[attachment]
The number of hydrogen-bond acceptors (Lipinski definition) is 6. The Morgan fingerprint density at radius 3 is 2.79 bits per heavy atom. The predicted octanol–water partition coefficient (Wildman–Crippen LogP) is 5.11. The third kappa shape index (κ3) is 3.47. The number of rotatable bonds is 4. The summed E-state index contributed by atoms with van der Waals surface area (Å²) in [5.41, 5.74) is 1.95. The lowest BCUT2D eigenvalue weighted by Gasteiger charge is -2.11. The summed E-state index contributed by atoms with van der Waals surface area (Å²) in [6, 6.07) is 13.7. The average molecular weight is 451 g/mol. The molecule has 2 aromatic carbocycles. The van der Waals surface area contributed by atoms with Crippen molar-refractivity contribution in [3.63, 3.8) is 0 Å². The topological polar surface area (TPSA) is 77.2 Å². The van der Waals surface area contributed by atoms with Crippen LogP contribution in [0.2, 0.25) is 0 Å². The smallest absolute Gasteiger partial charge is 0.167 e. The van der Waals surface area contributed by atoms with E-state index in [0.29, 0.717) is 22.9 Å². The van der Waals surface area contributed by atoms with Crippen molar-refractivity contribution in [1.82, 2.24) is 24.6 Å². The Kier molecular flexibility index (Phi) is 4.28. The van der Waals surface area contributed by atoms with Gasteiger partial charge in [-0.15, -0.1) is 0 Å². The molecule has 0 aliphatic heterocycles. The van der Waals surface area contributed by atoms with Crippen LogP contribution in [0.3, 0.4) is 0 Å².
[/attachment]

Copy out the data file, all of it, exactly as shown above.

The number of hydrogen-bond acceptors (Lipinski definition) is 6. The Morgan fingerprint density at radius 3 is 2.79 bits per heavy atom. The predicted octanol–water partition coefficient (Wildman–Crippen LogP) is 5.11. The third kappa shape index (κ3) is 3.47. The number of rotatable bonds is 4. The summed E-state index contributed by atoms with van der Waals surface area (Å²) in [5.41, 5.74) is 1.95. The lowest BCUT2D eigenvalue weighted by Gasteiger charge is -2.11. The summed E-state index contributed by atoms with van der Waals surface area (Å²) in [6, 6.07) is 13.7. The average molecular weight is 451 g/mol. The molecule has 2 aromatic carbocycles. The van der Waals surface area contributed by atoms with Crippen molar-refractivity contribution in [3.63, 3.8) is 0 Å². The topological polar surface area (TPSA) is 77.2 Å². The van der Waals surface area contributed by atoms with Crippen LogP contribution in [0.2, 0.25) is 0 Å². The smallest absolute Gasteiger partial charge is 0.167 e. The van der Waals surface area contributed by atoms with E-state index in [0.29, 0.717) is 22.9 Å². The van der Waals surface area contributed by atoms with Crippen molar-refractivity contribution in [1.82, 2.24) is 24.6 Å². The Kier molecular flexibility index (Phi) is 4.28. The van der Waals surface area contributed by atoms with Gasteiger partial charge in [-0.15, -0.1) is 0 Å². The molecule has 0 aliphatic heterocycles. The van der Waals surface area contributed by atoms with Crippen LogP contribution in [0.3, 0.4) is 0 Å².